ORIGINAL ARTICLE
Year : 2008  |  Volume : 2  |  Issue : 2  |  Page : 58-61

Contamination problems with reuse of laryngeal mask airways and laryngoscopes


Stanford University School of medicine, Department of Anesthesia, California, USA

Correspondence Address:
J G Brock-Utne
Stanford University School of medicine, Department of Anesthesia, California
USA
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Source of Support: None, Conflict of Interest: None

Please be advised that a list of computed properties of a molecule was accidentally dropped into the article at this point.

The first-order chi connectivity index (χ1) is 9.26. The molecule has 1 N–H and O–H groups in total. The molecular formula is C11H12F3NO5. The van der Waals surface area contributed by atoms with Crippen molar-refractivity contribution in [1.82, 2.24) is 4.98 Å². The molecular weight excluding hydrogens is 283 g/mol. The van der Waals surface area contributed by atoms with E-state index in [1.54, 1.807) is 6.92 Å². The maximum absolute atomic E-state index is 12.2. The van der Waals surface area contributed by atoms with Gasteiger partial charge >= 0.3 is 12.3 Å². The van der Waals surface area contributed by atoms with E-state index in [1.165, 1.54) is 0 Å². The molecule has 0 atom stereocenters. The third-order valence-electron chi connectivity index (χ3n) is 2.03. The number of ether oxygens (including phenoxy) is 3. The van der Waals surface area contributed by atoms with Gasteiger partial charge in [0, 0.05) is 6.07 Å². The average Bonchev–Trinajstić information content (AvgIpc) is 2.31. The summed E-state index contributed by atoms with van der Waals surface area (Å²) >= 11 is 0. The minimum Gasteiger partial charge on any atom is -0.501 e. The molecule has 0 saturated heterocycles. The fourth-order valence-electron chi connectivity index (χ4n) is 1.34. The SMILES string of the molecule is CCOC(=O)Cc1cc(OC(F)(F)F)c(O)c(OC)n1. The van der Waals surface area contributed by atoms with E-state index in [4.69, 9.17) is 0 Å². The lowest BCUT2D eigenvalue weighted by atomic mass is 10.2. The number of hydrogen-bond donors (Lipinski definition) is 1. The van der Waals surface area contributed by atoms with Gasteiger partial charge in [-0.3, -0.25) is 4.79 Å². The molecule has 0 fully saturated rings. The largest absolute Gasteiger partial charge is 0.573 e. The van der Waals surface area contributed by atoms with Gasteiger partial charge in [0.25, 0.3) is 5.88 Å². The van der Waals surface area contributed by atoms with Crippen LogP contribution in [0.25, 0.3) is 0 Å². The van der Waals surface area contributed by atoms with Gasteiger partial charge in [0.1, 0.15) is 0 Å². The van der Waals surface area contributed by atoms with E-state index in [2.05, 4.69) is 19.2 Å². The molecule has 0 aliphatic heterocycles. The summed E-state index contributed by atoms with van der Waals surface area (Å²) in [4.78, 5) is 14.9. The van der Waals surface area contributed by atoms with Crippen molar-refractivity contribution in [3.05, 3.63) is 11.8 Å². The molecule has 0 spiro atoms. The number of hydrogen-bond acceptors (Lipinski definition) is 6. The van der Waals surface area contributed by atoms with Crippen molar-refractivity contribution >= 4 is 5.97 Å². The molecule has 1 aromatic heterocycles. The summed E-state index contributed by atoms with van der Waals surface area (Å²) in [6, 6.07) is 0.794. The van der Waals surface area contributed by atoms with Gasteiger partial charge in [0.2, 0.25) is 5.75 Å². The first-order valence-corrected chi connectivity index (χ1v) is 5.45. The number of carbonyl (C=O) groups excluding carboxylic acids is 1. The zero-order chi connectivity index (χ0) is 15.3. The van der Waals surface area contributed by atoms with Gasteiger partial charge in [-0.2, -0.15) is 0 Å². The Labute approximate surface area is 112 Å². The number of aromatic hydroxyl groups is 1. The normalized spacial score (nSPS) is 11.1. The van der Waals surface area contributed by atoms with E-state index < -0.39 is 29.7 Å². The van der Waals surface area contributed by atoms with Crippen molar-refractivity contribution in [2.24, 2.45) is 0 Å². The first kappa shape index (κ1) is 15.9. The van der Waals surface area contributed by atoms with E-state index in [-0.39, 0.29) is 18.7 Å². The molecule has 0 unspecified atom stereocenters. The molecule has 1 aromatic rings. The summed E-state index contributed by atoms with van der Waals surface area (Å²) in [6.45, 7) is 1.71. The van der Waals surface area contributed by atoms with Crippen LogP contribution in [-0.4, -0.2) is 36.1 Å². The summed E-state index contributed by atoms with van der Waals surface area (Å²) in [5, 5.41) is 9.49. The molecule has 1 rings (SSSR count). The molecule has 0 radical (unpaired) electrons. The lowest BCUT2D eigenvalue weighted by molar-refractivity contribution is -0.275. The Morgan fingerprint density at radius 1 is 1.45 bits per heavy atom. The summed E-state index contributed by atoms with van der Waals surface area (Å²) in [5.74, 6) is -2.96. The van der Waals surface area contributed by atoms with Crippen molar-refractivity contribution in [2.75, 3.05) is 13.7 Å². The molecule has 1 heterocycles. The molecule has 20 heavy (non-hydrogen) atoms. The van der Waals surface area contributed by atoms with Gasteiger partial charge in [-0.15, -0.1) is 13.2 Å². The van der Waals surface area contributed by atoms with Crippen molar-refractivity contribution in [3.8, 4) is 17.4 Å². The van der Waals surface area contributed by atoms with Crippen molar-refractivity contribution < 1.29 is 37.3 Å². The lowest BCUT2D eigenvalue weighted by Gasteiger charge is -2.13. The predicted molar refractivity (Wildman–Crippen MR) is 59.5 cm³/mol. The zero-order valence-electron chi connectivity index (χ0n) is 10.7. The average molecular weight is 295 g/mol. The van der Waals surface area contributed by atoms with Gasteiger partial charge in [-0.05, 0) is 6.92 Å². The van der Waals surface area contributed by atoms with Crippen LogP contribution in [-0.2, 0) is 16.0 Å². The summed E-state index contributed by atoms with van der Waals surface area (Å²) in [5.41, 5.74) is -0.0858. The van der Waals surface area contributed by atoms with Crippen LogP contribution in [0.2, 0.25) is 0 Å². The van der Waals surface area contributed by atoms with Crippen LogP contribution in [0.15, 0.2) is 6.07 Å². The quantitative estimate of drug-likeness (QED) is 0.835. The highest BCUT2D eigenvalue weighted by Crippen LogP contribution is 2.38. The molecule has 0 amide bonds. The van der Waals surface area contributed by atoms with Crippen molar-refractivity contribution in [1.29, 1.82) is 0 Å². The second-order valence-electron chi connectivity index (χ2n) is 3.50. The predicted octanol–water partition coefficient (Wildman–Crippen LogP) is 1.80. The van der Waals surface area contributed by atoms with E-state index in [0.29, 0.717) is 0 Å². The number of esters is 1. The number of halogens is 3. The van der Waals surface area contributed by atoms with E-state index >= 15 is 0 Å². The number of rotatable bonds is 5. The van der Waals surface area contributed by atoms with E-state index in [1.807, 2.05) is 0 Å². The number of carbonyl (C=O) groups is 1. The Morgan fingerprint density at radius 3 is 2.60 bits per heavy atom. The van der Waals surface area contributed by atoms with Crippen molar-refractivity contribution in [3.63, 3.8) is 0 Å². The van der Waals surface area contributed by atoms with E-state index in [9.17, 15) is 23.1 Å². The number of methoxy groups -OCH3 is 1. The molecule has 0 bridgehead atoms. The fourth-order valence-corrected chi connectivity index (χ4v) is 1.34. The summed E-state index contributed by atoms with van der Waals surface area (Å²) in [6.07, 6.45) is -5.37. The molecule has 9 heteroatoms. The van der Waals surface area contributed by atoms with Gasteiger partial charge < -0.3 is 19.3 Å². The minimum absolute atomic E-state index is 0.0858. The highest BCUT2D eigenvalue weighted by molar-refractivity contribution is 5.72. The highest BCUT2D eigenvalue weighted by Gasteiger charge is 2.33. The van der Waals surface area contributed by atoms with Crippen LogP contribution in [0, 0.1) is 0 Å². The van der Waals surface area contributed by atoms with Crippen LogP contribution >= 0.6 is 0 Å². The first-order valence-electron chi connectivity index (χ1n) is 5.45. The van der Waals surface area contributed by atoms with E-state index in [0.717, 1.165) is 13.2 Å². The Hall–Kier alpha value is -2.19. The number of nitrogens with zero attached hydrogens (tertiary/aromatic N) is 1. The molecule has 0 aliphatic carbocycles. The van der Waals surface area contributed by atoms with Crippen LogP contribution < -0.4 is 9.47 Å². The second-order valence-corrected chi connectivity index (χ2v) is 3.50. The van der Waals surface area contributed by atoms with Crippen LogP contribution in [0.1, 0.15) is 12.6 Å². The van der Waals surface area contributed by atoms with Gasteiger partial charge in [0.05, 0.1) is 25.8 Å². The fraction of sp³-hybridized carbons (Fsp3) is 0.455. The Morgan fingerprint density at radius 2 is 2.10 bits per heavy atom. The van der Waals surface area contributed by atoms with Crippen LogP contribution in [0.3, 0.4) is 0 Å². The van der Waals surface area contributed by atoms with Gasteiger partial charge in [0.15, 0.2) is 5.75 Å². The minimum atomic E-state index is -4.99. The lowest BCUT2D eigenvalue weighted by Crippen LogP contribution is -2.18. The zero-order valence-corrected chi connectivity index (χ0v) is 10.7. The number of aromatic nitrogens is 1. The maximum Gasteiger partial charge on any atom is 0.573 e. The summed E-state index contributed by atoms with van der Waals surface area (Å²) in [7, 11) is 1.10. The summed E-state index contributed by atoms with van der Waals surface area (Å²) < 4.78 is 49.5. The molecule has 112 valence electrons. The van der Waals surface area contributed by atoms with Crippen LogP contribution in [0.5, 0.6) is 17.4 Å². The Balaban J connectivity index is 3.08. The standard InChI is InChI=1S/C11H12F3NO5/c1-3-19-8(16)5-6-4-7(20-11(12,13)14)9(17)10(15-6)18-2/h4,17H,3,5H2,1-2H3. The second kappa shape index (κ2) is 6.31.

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Background. In many countries around the world reusable laryngeal mask airways (LMAs) are still in use despite the availability of cheap disposable LMAs. This study was designed to determine if the technique recommended in U.S. hospitals for cleaning of LMAs and laryngoscope blades is sufficient to prevent contamination. Materials and Methods . Previously used, cleaned, and autoclaved LMAs and laryngoscope blades were randomly collected from operating rooms and stained for 30 min at room temperature with erythrosinB dye. Two new and unused LMAs (negative controls) and two used and uncleaned LMAs (positive controls) were similarly stained. LMAs were rinsed with water and protein staining was evaluated by the investigators using specific criteria. In addition to the used and cleaned blades, an additional six used but not cleaned bladesacted as positive controls and two new blades were used as negative controls. Analysis of variance and two-tailed Fisher exact test were used to compare the difference in staining between various parts of the LMA. Results. Our data showed that 19/19 (100%) of the used LMAs had some degree of surface protein contamination, ranging from light to heavy staining. Moderate to heavy staining was present in 14/19 (74%) of these LMAs. The location of protein stains on the inner surface, compared to the outer surface or edgeswas statistically insignificant (P>0.05). For the laryngoscope blade portion of the study, the cleaned blades were statistically indistinguishable from the blades just removed from a patient's oropharynx. Conclusions. Cleaned, autoclaved, reusable LMAs and laryngoscope blades at a U.S.-based University hospital contained significant surface protein contamination. These results demonstrated that current cleaning methods are ineffective at removing LMA and blade surface proteins and confirm similar evidence from European hospitals. Hence reusing LMAs is not recommended. In our hospital, we now only use disposable LMAs while the laryngoscope blades follow the same cleaning protocol as before. The use of the Slater laryngoscope blade sleeves has been recommended.


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